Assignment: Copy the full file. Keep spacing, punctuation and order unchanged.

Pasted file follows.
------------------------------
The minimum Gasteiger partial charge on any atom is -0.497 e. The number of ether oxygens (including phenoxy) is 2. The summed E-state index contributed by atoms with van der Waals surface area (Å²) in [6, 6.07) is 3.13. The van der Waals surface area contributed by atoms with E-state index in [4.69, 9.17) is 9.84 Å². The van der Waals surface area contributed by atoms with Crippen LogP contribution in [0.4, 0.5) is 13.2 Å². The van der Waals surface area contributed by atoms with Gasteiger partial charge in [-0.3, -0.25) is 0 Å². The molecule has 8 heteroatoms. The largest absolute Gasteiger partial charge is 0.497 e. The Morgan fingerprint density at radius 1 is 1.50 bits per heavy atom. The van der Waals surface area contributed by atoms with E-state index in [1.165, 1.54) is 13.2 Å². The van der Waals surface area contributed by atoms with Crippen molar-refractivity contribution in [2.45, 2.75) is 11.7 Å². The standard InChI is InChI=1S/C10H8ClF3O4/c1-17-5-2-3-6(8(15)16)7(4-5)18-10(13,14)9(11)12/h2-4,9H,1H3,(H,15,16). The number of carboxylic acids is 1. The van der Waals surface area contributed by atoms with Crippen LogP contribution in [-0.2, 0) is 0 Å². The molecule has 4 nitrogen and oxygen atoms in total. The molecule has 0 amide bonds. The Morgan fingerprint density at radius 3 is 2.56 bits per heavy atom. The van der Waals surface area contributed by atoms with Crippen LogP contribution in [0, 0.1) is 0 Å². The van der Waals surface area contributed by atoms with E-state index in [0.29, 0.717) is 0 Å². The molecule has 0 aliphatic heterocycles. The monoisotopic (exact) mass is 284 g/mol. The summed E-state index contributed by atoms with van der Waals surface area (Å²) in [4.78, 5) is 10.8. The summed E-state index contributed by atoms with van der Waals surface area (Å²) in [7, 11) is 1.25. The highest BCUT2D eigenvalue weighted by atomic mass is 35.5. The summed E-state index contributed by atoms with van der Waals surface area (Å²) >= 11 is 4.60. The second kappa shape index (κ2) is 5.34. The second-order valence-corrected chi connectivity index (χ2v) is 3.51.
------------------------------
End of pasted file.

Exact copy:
The minimum Gasteiger partial charge on any atom is -0.497 e. The number of ether oxygens (including phenoxy) is 2. The summed E-state index contributed by atoms with van der Waals surface area (Å²) in [6, 6.07) is 3.13. The van der Waals surface area contributed by atoms with E-state index in [4.69, 9.17) is 9.84 Å². The van der Waals surface area contributed by atoms with Crippen LogP contribution in [0.4, 0.5) is 13.2 Å². The van der Waals surface area contributed by atoms with Gasteiger partial charge in [-0.3, -0.25) is 0 Å². The molecule has 8 heteroatoms. The largest absolute Gasteiger partial charge is 0.497 e. The Morgan fingerprint density at radius 1 is 1.50 bits per heavy atom. The van der Waals surface area contributed by atoms with E-state index in [1.165, 1.54) is 13.2 Å². The van der Waals surface area contributed by atoms with Crippen molar-refractivity contribution in [2.45, 2.75) is 11.7 Å². The standard InChI is InChI=1S/C10H8ClF3O4/c1-17-5-2-3-6(8(15)16)7(4-5)18-10(13,14)9(11)12/h2-4,9H,1H3,(H,15,16). The number of carboxylic acids is 1. The van der Waals surface area contributed by atoms with Crippen LogP contribution in [-0.2, 0) is 0 Å². The molecule has 4 nitrogen and oxygen atoms in total. The molecule has 0 amide bonds. The Morgan fingerprint density at radius 3 is 2.56 bits per heavy atom. The van der Waals surface area contributed by atoms with Crippen LogP contribution in [0, 0.1) is 0 Å². The van der Waals surface area contributed by atoms with E-state index in [0.29, 0.717) is 0 Å². The molecule has 0 aliphatic heterocycles. The monoisotopic (exact) mass is 284 g/mol. The summed E-state index contributed by atoms with van der Waals surface area (Å²) in [4.78, 5) is 10.8. The summed E-state index contributed by atoms with van der Waals surface area (Å²) in [7, 11) is 1.25. The highest BCUT2D eigenvalue weighted by atomic mass is 35.5. The summed E-state index contributed by atoms with van der Waals surface area (Å²) >= 11 is 4.60. The second kappa shape index (κ2) is 5.34. The second-order valence-corrected chi connectivity index (χ2v) is 3.51.